First of all, recall that General Rodriguez is the one whom I called out almost five years ago for spewing the silly propaganda that the Taliban were too weakened to launch a spring offensive, and also the one who wanted to micromanage a Marine Air Ground Task Force in the Helmand Province of Afghanistan. Less than six hours before Marines commenced a major helicopter-borne assault in the town of Marjah, Rodriguez’s headquarters issued an order requiring that his operations center clear any airstrike that was on a housing compound in the area but not sought in self-defense. This is rules of engagement of the flavor Rodriguez. If General Rodriguez is in fact taking over the Africa command, I’m not impressed with Panetta’s decision. Then again, I think Panetta is a weasel and his excuse-making cowardly, so I’m not surprised by the decision. The notion that we don’t send our forces into harm’s way without knowing what’s going on is patently absurd and false. Simply said, it’s a lie. We deploy Army Rangers to take control of air fields and landing zones in potentially hostile environments, for which we do not know all of the desired information; we deploy Marine infantry into situations of potentially unknown threats all of the time all over the globe; each and every time a patrol left the outpost at the Korengal in Afghanistan, they were deploying into potentially deadly situations without specific and detailed knowledge of the situation. The counterinsurgency and state-building doctrine that has taken possession of the very souls of our military elite states unequivocally that our forces should be willing to sustain risk – of a potentially unknown quantity and quality – in order to protect the population. But when it comes to protecting our own forces such as those deployed in Benghazi, the excuse is made that we didn’t have enough intelligence.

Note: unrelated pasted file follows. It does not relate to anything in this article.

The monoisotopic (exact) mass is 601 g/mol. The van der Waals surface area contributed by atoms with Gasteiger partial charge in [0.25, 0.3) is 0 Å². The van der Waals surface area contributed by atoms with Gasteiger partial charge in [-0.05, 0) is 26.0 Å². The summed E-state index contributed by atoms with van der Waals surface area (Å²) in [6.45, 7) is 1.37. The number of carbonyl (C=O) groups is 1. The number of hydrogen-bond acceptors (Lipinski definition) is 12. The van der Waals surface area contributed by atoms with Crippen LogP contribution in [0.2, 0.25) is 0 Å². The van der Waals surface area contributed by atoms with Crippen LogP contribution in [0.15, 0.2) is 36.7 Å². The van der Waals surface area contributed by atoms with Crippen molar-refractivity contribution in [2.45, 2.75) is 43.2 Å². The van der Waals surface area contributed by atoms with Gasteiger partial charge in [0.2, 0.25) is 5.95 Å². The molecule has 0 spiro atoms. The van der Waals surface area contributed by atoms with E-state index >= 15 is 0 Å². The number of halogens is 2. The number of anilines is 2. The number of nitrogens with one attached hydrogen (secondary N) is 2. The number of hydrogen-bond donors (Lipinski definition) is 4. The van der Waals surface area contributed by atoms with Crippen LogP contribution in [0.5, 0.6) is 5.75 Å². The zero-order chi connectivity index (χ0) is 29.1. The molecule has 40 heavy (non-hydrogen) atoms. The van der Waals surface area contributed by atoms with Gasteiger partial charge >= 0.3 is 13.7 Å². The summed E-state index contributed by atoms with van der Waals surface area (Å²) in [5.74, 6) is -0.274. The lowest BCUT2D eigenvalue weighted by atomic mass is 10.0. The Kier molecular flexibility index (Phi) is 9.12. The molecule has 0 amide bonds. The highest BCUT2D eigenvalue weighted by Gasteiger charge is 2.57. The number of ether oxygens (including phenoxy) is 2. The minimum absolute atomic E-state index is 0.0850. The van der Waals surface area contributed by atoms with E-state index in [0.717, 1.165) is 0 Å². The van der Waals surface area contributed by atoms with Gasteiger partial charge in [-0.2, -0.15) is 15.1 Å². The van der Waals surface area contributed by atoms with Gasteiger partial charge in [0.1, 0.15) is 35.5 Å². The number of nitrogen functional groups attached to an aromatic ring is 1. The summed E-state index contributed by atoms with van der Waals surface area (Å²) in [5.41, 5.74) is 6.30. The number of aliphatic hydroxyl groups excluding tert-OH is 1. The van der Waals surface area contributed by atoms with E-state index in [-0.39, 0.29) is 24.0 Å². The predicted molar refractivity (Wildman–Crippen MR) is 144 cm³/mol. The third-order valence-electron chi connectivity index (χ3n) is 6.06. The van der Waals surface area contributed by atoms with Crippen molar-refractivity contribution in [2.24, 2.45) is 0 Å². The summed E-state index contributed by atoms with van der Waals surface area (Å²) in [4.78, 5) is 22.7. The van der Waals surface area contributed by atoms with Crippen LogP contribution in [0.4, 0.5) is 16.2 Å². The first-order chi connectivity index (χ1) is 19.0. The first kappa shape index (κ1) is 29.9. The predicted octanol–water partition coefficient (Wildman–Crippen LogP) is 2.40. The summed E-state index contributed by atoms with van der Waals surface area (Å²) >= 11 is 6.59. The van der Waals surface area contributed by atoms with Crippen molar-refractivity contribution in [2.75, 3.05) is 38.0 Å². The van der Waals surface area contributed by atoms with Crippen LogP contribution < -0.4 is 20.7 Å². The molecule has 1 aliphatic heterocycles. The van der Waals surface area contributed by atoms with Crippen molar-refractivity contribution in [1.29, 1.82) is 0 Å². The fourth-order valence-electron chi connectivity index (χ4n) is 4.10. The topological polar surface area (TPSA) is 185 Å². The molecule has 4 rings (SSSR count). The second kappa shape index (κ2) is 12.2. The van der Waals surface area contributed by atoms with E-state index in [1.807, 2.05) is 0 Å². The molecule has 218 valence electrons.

Finally, as the final nail in the coffin of this ridiculous prevarication, we deploy Marine Scout Snipers and Force Recon all of the time into situations of completely unknown risk, danger and hazard in order to gather intelligence and lay the groundwork for the Marine infantry. If we really needed more information on Benghazi, we could have deployed reconnaissance forces. Thus has one general been given his walking papers, a system apparatchik been promoted, and yet another lie been woven into the horrible web of lies concerning Benghazi. This is false doctrine being willingly preached by the Secretary of Defense as an attempt to cover the administration. Make no mistake about it. Is there any level to which they will not stoop?